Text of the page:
Supergiant star gains
thick dusty waist
DR EMILY BALDWIN
Posted: 28 January 2011
Astronomers using ESO's Very Large Telescope (VLT) have spied a hot supergiant star on the verge of death that is sporting a thick, dusty waist band usually only associated with young stars.
Florentin Millour from Observatoire de la Cote d’Azur and Anthony Meilland from Max Planck Institute for Radio Astronomy used the VLT's interferometer to generate the first three-dimensional, high angular and high spectral resolution image of the star, HD 62623, and its nearby environment, providing evidence for the rotation of the gas around the central star. HD 62623 is located 2,100 light years away.
Images of HD 62623, obtained with the VLTI (left), compared to the model of a rotating disc (right). Gas motions are shown in the insets – blue-coloured gas approaches the observer, while red-coloured gas is moving away. The inner boundary of the gas disc is located 1.3 AU from the star and stretches to 4AU. Image: F. Millour et al.
Hot supergiants would normally emit a strong stellar wind that would prevent matter condensing as dust next to the star, but Millour and Meilland think a solar-mass companion star might by gravitationally grabbing HD 62623's mass and swirling it into a disc around the two stars.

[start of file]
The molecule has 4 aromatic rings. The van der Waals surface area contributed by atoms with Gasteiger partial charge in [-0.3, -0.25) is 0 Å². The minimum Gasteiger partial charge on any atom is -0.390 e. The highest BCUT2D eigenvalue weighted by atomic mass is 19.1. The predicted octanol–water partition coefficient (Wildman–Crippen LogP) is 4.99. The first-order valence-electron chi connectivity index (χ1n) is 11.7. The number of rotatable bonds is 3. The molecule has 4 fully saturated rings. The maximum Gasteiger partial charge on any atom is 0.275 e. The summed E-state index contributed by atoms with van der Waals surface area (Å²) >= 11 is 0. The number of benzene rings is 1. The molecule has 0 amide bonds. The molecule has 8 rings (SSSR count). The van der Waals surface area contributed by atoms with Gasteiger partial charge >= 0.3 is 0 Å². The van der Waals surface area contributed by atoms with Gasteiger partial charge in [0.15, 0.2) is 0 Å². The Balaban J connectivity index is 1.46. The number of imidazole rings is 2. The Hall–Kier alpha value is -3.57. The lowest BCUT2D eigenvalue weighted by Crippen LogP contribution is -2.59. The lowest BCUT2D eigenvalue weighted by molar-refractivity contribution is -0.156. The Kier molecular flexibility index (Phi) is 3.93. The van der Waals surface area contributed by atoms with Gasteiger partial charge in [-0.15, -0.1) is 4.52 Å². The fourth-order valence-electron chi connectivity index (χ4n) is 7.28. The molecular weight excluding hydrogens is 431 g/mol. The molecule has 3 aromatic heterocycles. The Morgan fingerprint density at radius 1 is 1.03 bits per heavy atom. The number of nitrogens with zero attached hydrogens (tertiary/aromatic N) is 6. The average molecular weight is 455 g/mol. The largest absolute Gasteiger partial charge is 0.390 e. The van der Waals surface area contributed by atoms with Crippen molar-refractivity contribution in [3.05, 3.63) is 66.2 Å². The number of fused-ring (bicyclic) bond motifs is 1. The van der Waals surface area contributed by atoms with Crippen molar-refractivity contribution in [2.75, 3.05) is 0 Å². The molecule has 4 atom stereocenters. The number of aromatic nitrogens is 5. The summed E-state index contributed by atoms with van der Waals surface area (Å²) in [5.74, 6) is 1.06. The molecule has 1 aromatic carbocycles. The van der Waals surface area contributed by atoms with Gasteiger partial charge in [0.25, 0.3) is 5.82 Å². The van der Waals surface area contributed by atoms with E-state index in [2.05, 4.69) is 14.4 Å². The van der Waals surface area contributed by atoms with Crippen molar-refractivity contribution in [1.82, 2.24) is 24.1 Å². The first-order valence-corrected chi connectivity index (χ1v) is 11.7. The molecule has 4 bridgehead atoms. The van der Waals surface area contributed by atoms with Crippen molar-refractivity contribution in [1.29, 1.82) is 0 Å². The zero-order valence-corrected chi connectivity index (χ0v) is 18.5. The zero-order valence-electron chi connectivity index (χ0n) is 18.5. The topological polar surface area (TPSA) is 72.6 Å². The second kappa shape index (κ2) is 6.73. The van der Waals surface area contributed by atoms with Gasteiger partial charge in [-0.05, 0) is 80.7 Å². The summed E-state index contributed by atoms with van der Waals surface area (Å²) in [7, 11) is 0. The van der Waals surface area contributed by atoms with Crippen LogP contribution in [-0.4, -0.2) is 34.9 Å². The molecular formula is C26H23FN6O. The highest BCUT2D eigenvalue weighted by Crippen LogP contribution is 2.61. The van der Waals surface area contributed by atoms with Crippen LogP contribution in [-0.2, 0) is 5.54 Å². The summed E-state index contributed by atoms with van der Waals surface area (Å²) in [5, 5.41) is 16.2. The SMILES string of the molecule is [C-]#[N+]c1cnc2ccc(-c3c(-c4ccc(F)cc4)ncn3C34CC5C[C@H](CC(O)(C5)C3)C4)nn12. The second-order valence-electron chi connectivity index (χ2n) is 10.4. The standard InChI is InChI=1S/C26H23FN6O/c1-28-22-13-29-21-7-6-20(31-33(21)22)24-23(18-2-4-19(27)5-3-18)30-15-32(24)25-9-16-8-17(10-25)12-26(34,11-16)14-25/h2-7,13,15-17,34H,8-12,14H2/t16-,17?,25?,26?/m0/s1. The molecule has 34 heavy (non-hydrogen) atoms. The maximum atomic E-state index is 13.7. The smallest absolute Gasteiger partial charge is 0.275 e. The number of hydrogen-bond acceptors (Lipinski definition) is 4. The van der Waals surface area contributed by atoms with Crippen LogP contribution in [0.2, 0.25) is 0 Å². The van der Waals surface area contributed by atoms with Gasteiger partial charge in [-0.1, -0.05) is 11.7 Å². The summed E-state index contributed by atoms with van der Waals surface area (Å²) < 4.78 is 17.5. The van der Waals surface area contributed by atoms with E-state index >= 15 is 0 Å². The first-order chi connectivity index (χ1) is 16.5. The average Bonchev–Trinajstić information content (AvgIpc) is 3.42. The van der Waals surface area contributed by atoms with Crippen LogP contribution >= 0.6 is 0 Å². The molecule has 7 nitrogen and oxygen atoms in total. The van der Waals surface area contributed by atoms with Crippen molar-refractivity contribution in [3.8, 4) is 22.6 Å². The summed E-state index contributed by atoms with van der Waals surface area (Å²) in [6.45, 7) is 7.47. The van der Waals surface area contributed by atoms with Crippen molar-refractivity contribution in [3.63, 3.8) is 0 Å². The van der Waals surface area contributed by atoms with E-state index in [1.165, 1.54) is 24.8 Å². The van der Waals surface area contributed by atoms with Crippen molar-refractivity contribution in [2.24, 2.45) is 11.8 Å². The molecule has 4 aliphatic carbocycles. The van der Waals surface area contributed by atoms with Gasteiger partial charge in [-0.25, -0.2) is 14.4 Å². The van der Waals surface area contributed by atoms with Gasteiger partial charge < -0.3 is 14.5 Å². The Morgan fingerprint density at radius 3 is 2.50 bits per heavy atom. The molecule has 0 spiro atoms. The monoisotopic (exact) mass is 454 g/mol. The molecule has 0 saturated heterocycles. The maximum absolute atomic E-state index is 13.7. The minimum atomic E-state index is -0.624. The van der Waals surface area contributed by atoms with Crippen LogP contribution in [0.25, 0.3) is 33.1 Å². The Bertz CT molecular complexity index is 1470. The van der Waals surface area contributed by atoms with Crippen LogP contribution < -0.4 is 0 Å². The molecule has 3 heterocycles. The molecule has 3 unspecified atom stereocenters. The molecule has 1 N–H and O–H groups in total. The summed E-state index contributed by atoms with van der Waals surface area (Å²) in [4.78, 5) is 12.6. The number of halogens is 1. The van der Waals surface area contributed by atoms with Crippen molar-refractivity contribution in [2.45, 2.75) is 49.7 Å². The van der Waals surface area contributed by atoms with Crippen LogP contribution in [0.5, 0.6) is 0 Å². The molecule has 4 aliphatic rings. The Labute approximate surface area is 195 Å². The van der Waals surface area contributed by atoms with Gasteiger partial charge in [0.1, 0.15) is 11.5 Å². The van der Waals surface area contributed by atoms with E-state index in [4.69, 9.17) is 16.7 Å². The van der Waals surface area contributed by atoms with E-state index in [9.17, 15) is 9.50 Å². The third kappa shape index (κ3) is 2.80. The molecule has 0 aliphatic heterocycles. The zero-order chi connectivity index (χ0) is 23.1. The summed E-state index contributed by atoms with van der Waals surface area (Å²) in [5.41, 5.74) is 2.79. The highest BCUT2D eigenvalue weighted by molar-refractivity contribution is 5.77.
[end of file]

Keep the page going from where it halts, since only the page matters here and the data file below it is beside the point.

"The companion star is probably located inside the gas disc, very close to the main star," Millour tells Astronomy Now, who adds that if compared to our own Solar System, the companion star is located inside the Earth's orbit. "If it were located further away, it would produce deformations to the disc that we would be able to detect, and we do not detect it."
The configuration bears some resemblance to the epsilon Aurigae system, although there the two stars are separated by a greater distance and so it is the companion star that hosts the disc. In HD 62623 the disc surrounds the binary system. "Technically speaking, we talk about a circumsecondary disc for epsilon Aurigae, and a circumbinary disc for HD 62623," says Millour.
The likely fate of HD 62623? This is the aftermath of supernova 1987A – a shock wave of material unleashed in the blast slammed into a ring of debris likely shed by the star 20,000 years previously. Image: NASA, ESA, P. Challis and R. Kirshner (Harvard-Smithsonian Center for Astrophysics)
As for the fate of this system, HD 62623 has only 10-20 million years left before it will exhaust its fuel supply and explode in a supernova event, likely blasting the companion star and their dust disc clean out of the system.
"The torn-off disc will create a drag in the equatorial region of the explosion and it will likely result in the formation of a bright ring and a bipolar ejecta, pretty much like the ones seen today in SN1987A," says Millour.
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